Sometimes it's a great thing when a mobile device knows where its users are. It can be the kind of thing that helps users find great restaurants or great shopping regardless of current location—or even just find a way to and from a current location—and that can be great, especially for travelers of any stripe or those who have recently moved to a new location. But the idea of location based services is about to see some very big gains, according to a new report from Juniper Research (News - Alert), who recently released a new report featuring a highly favorable forecast for the location-based services market.
The Juniper Research study in question—titled “Mobile Context & Location Services: Navigation, Tracking, Social & Local Search 2014 – 2019”--showed that the entire market was expected to hit $43.4 billion in revenue just by 2019. That's an impressive number by itself, but it only gets more so when the earlier numbers are considered; the 2014 market for such things is estimated at around $12.2 billion, meaning that the final number will more than triple by the time it's all said and done if the numbers bear out.
So what's driving these impressive numbers? Social apps are the biggest supporter, with apps like Facebook and Twitter drawing in big numbers from advertisers thanks, in part, to that location-based capability that allows marketers to more narrowly focus advertising on a geographic basis. Social isn't alone in the field, however, as local search functions also prove attractive, particularly with releases like Google (News - Alert)'s deep-linking application programming interface (API) helping to drive further use of the concept.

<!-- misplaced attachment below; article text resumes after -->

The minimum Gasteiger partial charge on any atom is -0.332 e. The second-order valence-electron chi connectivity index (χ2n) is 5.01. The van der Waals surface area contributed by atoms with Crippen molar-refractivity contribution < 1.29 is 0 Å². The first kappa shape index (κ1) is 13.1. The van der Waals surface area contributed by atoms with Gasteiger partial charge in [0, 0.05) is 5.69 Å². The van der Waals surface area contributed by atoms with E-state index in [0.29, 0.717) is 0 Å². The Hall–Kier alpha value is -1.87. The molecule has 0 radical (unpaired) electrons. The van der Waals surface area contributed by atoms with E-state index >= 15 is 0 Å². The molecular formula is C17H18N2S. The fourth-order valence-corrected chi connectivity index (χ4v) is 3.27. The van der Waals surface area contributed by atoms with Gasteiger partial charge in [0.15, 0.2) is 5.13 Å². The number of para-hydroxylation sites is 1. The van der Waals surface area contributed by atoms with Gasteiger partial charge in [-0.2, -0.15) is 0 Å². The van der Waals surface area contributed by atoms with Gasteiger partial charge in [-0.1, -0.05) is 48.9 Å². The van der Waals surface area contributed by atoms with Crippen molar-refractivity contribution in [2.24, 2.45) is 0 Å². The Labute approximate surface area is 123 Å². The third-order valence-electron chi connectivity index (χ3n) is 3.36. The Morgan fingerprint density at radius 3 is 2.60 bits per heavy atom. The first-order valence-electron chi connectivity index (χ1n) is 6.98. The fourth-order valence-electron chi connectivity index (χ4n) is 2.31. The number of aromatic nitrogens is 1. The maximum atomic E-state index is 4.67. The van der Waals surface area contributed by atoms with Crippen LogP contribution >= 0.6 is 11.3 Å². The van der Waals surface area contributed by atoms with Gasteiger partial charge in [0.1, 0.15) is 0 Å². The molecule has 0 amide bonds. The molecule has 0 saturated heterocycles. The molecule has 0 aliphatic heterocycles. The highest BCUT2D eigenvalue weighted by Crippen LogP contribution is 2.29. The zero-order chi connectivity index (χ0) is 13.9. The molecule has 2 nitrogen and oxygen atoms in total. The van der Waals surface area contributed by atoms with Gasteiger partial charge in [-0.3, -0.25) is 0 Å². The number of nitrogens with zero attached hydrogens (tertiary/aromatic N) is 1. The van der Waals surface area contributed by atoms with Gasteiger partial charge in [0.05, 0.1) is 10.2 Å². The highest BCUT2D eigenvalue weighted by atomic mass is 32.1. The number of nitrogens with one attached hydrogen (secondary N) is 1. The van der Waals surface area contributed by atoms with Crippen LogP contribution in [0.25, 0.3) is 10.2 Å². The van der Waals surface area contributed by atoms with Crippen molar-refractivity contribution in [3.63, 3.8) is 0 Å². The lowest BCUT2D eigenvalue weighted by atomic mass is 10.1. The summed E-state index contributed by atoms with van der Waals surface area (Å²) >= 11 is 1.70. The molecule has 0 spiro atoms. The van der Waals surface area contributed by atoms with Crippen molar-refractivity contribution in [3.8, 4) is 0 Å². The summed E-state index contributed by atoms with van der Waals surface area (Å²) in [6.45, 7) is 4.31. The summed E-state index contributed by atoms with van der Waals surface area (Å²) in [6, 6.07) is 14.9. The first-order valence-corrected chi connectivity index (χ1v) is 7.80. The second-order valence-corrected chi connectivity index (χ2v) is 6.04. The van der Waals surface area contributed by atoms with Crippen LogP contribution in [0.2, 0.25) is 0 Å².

Further, the report also took note of the growth of in-app purchases (IAP) in the market, which is set to grow around three times faster than the pay-to-download business model. The report notes that IAP will be more readily noticeable when it comes to social apps, as well as tracking and navigation apps, than in others, with developers pushing long term relationships and “lifetime value” over the short-term gains of one-time purchases.
But the report also offers some cautionary notes as well, pointing out that mobile ad presentation needs to see some improvement before it can claim the success that other media has had, and even mobile apps will see some changes as new tools like persistent search and deep linking exert fundamental change on the wider industry.
It hardly strains credibility here to suggest that there will be big growth in location-based services as long as there is reason to travel to other locations that aren't your own front door. Even in places that users know comparatively well, there's call for such services. All one need do is ask, “Do I know every great place to eat, shop, or have fun in this town?” and then that user will likely discover that a location-based service will have some heretofore unseen value for that user. It's amazing what can be discovered just from local search, but trending into the next town, or the next county, or even another state can prove a great opportunity for location-based apps to show off the value brought to the table.
So it's not a surprise that location-based services should see big growth; the time when any restaurant can deliver to the front door by drone aircraft is not yet, and not every business is online only yet either. So as long as there's a reason to leave the house, there's a reason to have a location-based app.
Edited by Adam Brandt
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